Ann T. Moriarty, MD
Case study: A 39-year-old well-educated surgeon with seven years of practice experience called requesting to speak with a pathologist about a diagnosis.
Patient history: A 62-year-old with a previous history of caesarean section, previous appendectomy, previous hysterectomy with a 2-cm deep left inguinal lymph node detected during a CT bone-density scan. The patient insisted on further evaluation. A fine-needle aspiration was performed.
Pathologic diagnosis: Lymph node, left inguinal region, fine-needle aspiration: granulomatous inflammation. Refractile material seen in giant cells suggesting response to foreign body.
The physician’s question: “What is granulomatous inflammation? I have been trying to figure out what to tell the patient. Is it benign?”
My first response was incredulous surprise. Inflammation, acute, chronic, granulomatous. TB, histoplasmosis, sarcoidosis, foreign body, syphilis, leprosy, Brucella, and berylliosis ran through my mind in rapid succession as I called upon trivia acquired over 25 years of practice.
This factual intracerebral rampage was followed by a calm explanation that granulomatous inflammation was a benign response of cell-mediated immunity; granulomatous inflammation itself is benign. Granulomata may be seen as a response in malignant processes. However, there was no morphological evidence of cancer. Given this patient’s history of previous surgery, the finding of foreign material, and the absence of other symptoms, this was most likely a foreign body reaction. She probably needed no other intervention.
The clinician was pleased with the consultation and rang off. The pathologist was mystified. How could a young physician get through all this education and not know what a granuloma was? We all take microbiology, pathology, and clinical diagnosis. Because we’re living in the Ohio River Valley, histoplasmosis is present on everyone’s chest x-ray. Was it a lack of education or lack of motivation? Maybe the knowledge was forgotten in the “busyness” of practice and the physician was not able to look up the information. But this is a member of the plugged-in generation. A Google search of granulomatous inflammation yields pages of information about it and begins with a citation from a medical dictionary.
I was still baffled. Was this an isolated, aberrant outlier in the medical field? Or is this a trend? Are we graduating physicians who are ignorant of the very basis of disease processes?
After musing about this, I concluded that what the physician was requesting was not a consultation about the pathology report but a medical consultation. She was asking, “What should I do with this patient?” It was couched in the pathologic question undoubtedly because it was the entrée into the world of the pathologist. Her real question was probably more along the lines of: “Well, what in the world am I supposed to do with a diagnosis like this?”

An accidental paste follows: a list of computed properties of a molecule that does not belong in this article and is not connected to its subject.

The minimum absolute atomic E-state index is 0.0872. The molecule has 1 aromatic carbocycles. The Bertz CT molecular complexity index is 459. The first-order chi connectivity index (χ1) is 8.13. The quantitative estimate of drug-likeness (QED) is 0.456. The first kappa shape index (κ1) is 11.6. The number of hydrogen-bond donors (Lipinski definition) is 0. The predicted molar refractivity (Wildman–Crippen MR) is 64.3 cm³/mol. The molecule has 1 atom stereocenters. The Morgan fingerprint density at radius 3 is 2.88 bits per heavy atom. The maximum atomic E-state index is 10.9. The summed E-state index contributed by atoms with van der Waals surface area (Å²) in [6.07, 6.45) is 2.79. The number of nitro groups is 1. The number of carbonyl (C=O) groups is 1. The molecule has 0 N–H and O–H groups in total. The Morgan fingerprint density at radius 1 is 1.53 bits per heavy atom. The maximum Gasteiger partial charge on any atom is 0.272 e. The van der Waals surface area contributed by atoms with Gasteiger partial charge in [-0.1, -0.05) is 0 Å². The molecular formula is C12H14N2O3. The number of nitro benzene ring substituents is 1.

The questioning physician’s daily tasks center on physical assessment and removal of surgically treatable diseases. This patient did not need a surgical excision for diagnosis, and the treatment of granulomata is not surgical. What’s a surgeon to do? Could it be that the physician did not want to consult another colleague to expose her limited knowledge? I prefer to think that she consulted with the person who was viewed as having the broadest understanding of the disease process: a pathologist. After all, it was a pathologist who first taught the young physician about granulomatous inflammation. It was a pathologist who taught the young physician about the cellular immunologic response that resulted in the unifying morphologic change in diseases causing granulomatous response. It was a pathologist who after 25 years could still rattle off the trivia learned over a lifetime of tests, lectures, and practice.
So, then, why are pathologists struggling to redefine their role in patient care? Is it because we take curbside consults and do not see patients directly? Is it that we cannot bill for our consults when they are not attached to a patient? Our professional asset is information. Pathologists have been called on to become more engaged in patient care, to step away from their microscopes and define themselves as part of the medical team. I maintain that we already are a strong part of the medical care team. Professional patient reports, participation in multispecialty conferences, telephone conversations with clinicians, e-mails, lectures, continuing medical education all define us as engaged professionals. The problem seems to be in responding appropriately to the questions our colleagues are asking. Are we really doctors or are we simply knowledge fonts? Do we know what the information means to the patient and caregiver, or do we simply dismiss the diagnosis as being the problem of some other physician (or patient)? Pathologists will be integrated into the medical team only if they take their positions as physicians who, in concert with other providers, can offer management strategies to patients.
Dr. Moriarty is a staff pathologist, AmeriPath Indiana, Indianapolis.